Such an outcome is hardly unpredictable. The conditions for such a crisis have been in place for two decades. Look at how John Major led by 7.5% in 1992 to win a slender majority of 21, while Tony Blair's 2.9% lead last time was worth a majority three times as large. The causes of this electoral bias are complex: too few marginals as the country has polarized politically, and uneven falls in turnout are not factors which boundary reviews can fix. (Compulsory voting without any broader reform could remove part of the pro-Labour bias). Next time around, Labour could expect to be 90 seats ahead of level on votes, and still be the largest party in the Commons when up to five points behind. David Cameron needs a nine point lead just to escape hung parliament territory. But all previous reform efforts have ended in stalemate.
However, Jack Straw's conversion to the Alternative Vote, having been Labour's staunchest critic of PR, highlights the retention of many features of the current system: single-member constituencies, with the MP-constituency link strengthened, and a tendency to deliver single-party majorities in parliament.
While supporters of PR would not get all they want, the Alternative Vote offers several pluralist advances on the current system. Every MP would need to seek majority support in their constituencies, encouraging them to reach out beyond their core vote. Every party could poll its full support everywhere, ending the dilemmas of tactical voting and wasted votes, allowing southern Labour voters and northern Tories to come out and the Greens to develop bargaining power in close contests. The historically strong bias against the LibDems would not be eliminated, but they might expect to double their representation in parliament. And AV decides close elections by a politically relevant factor (voter preferences) rather than an arbitrary one (the geographical concentration of votes).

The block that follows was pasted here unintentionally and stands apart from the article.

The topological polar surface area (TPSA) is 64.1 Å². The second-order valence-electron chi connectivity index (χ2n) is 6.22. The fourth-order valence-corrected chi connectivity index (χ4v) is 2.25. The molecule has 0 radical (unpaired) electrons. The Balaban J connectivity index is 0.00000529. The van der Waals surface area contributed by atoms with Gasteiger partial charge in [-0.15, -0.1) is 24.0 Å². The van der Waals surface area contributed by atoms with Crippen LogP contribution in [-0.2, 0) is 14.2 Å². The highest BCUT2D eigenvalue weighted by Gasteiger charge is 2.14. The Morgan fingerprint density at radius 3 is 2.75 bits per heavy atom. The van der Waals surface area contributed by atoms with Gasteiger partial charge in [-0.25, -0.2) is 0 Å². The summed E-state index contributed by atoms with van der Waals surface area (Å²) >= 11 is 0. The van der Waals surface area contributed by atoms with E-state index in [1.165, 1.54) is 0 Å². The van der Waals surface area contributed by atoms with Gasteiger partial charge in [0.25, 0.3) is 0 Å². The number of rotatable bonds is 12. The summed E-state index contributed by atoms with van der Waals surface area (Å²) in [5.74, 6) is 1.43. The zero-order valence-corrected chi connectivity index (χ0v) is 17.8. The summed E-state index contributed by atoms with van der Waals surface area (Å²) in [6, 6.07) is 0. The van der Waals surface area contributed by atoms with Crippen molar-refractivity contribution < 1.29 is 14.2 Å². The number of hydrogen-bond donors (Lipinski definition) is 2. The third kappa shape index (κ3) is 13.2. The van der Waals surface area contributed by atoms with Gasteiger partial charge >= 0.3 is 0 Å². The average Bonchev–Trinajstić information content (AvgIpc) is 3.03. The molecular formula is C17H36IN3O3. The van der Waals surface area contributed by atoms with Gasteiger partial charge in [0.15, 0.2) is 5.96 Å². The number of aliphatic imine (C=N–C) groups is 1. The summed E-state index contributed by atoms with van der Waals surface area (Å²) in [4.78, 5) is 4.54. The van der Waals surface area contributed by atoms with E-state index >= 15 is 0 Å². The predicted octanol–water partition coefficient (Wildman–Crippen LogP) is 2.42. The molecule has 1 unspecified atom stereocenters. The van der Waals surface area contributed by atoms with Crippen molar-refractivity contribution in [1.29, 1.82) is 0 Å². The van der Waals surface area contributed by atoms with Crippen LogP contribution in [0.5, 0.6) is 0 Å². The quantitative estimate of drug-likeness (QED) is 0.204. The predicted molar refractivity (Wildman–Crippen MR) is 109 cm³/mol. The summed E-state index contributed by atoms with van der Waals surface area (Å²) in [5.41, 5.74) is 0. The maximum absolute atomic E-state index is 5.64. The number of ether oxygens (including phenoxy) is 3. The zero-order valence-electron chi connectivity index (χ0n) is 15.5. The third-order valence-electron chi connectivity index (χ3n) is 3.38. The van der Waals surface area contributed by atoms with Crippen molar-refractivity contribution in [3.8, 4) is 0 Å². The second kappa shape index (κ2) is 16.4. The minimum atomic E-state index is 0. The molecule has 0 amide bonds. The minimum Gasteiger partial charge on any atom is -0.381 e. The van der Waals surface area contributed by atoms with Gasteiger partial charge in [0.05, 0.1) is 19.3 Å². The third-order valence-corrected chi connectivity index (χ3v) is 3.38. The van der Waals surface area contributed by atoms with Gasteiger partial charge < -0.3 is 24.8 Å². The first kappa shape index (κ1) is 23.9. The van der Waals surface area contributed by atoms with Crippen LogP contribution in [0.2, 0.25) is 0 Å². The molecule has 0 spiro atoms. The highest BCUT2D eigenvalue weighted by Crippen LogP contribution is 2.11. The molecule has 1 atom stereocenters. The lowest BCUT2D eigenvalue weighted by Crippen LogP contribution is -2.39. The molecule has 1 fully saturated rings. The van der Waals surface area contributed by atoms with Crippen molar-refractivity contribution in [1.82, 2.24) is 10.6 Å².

Supporters of PR lack any alternative strategy likely to bring about full PR within the next five years. The Jenkins Report's analysis is excellent, but its hybrid reform ("AV plus") is literally unworkable. After a referendum, it would not be possible to redraw every constituency boundary so as to implement reform in time for the next General Election. Could one final general election really be held under a system already rejected by the voters?
Probably the worst strategy of all is to hope for PR as the price of coalition in a hung parliament. Gifting opponents the charge of a political fix, not a principled reform, could lead to rejection in a referendum and so scupper reform for generations. Still, many will expect reform to fizzle out. Some of my Labour colleagues are unlikely to be moved by an argument about anti-Tory bias (though they might want to reflect on whether a party which won in such a fashion could escape serious long-term damage). Others such as David Lipsey have stressed the broader democratic principles at stake.
But why has the Tory party remained in denial? The party's submission to Jenkins (PDF file)was a study in ill-informed complacency. Nostalgia for the Thatcher era, a failure to pay attention to the evidence, and the party's failure to think seriously about power for most of the last decade have all played their part.
The Tories' uniquely toxic unpopularity in 1997 means AV would have increased Labour's majority. A party stuck on its core vote and unpopular across the country will do badly under AV (whether Labour in 1983 or the Tories in 1997). But such a party is also unelectable under FPTP and uncoalitionable under PR. The impact of AV now would be to lock in the modernisation of the Conservative party.
The issue needs to be publicly settled. If the current system, warts and all, were endorsed in a referendum then even bizarre results might be considered legitimate. But making electoral reform part of the Brown 'constitutional settlement' could yet breathe life into hopes of a broad progressive consensus.
Sunder Katwala is General Secretary of the Fabian Society, and is writing in a personal capacity.